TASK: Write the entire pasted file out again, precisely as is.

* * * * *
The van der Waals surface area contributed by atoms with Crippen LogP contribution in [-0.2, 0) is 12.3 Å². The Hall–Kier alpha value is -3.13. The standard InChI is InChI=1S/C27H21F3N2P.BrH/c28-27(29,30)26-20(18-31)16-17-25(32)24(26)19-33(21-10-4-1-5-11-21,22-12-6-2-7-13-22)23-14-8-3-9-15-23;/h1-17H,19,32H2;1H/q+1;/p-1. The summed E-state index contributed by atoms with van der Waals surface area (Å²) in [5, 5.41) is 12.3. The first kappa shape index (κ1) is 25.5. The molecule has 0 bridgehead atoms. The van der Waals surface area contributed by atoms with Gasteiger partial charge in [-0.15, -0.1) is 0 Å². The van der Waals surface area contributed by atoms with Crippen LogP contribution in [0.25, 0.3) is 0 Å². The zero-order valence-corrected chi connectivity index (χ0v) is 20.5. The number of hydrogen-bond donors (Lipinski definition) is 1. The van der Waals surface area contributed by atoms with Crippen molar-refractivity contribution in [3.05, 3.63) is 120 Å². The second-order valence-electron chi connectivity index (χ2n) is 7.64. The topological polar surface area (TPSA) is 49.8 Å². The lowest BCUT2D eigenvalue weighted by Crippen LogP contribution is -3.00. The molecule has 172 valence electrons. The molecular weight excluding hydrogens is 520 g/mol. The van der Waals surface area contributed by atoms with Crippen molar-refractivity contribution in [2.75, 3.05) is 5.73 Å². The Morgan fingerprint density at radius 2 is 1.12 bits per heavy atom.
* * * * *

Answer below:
The van der Waals surface area contributed by atoms with Crippen LogP contribution in [-0.2, 0) is 12.3 Å². The Hall–Kier alpha value is -3.13. The standard InChI is InChI=1S/C27H21F3N2P.BrH/c28-27(29,30)26-20(18-31)16-17-25(32)24(26)19-33(21-10-4-1-5-11-21,22-12-6-2-7-13-22)23-14-8-3-9-15-23;/h1-17H,19,32H2;1H/q+1;/p-1. The summed E-state index contributed by atoms with van der Waals surface area (Å²) in [5, 5.41) is 12.3. The first kappa shape index (κ1) is 25.5. The molecule has 0 bridgehead atoms. The van der Waals surface area contributed by atoms with Gasteiger partial charge in [-0.15, -0.1) is 0 Å². The van der Waals surface area contributed by atoms with Crippen LogP contribution in [0.25, 0.3) is 0 Å². The zero-order valence-corrected chi connectivity index (χ0v) is 20.5. The number of hydrogen-bond donors (Lipinski definition) is 1. The van der Waals surface area contributed by atoms with Crippen molar-refractivity contribution in [3.05, 3.63) is 120 Å². The second-order valence-electron chi connectivity index (χ2n) is 7.64. The topological polar surface area (TPSA) is 49.8 Å². The lowest BCUT2D eigenvalue weighted by Crippen LogP contribution is -3.00. The molecule has 172 valence electrons. The molecular weight excluding hydrogens is 520 g/mol. The van der Waals surface area contributed by atoms with Crippen molar-refractivity contribution in [2.75, 3.05) is 5.73 Å². The Morgan fingerprint density at radius 2 is 1.12 bits per heavy atom.